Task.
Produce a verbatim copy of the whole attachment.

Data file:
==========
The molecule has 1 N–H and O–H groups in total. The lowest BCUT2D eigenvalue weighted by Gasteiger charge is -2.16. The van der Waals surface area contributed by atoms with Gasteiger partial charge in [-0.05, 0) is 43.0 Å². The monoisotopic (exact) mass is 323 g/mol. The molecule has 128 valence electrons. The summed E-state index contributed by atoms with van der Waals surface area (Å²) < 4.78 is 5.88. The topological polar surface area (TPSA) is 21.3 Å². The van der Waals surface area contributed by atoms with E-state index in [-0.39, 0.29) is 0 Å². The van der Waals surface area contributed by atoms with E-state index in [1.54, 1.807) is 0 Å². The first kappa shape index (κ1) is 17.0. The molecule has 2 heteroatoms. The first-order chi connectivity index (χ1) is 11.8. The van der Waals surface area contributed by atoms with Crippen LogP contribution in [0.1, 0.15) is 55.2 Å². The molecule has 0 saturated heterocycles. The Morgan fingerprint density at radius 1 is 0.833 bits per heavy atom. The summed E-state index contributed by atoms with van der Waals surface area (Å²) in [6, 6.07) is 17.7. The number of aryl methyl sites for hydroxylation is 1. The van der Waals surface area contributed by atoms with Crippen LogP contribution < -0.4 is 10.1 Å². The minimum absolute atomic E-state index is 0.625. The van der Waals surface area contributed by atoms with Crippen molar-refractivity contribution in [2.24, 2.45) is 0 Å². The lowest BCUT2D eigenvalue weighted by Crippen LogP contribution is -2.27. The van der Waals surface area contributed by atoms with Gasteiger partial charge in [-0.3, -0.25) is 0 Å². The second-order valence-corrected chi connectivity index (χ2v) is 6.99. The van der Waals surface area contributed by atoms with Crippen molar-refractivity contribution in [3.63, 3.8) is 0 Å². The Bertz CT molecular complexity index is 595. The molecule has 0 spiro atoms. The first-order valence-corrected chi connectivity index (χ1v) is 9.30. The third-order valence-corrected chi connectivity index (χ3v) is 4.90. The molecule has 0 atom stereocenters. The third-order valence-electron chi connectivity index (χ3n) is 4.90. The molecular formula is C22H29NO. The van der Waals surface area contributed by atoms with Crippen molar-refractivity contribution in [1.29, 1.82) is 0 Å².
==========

The molecule has 1 N–H and O–H groups in total. The lowest BCUT2D eigenvalue weighted by Gasteiger charge is -2.16. The van der Waals surface area contributed by atoms with Gasteiger partial charge in [-0.05, 0) is 43.0 Å². The monoisotopic (exact) mass is 323 g/mol. The molecule has 128 valence electrons. The summed E-state index contributed by atoms with van der Waals surface area (Å²) < 4.78 is 5.88. The topological polar surface area (TPSA) is 21.3 Å². The van der Waals surface area contributed by atoms with E-state index in [-0.39, 0.29) is 0 Å². The van der Waals surface area contributed by atoms with E-state index in [1.54, 1.807) is 0 Å². The first kappa shape index (κ1) is 17.0. The molecule has 2 heteroatoms. The first-order chi connectivity index (χ1) is 11.8. The van der Waals surface area contributed by atoms with Crippen LogP contribution in [0.1, 0.15) is 55.2 Å². The molecule has 0 saturated heterocycles. The Morgan fingerprint density at radius 1 is 0.833 bits per heavy atom. The summed E-state index contributed by atoms with van der Waals surface area (Å²) in [6, 6.07) is 17.7. The number of aryl methyl sites for hydroxylation is 1. The van der Waals surface area contributed by atoms with Crippen LogP contribution < -0.4 is 10.1 Å². The minimum absolute atomic E-state index is 0.625. The van der Waals surface area contributed by atoms with Crippen molar-refractivity contribution in [2.24, 2.45) is 0 Å². The lowest BCUT2D eigenvalue weighted by Crippen LogP contribution is -2.27. The van der Waals surface area contributed by atoms with Gasteiger partial charge in [-0.3, -0.25) is 0 Å². The second-order valence-corrected chi connectivity index (χ2v) is 6.99. The van der Waals surface area contributed by atoms with Crippen molar-refractivity contribution in [3.63, 3.8) is 0 Å². The Bertz CT molecular complexity index is 595. The molecule has 0 spiro atoms. The first-order valence-corrected chi connectivity index (χ1v) is 9.30. The third-order valence-corrected chi connectivity index (χ3v) is 4.90. The molecule has 0 atom stereocenters. The third-order valence-electron chi connectivity index (χ3n) is 4.90. The molecular formula is C22H29NO. The van der Waals surface area contributed by atoms with Crippen molar-refractivity contribution in [1.29, 1.82) is 0 Å².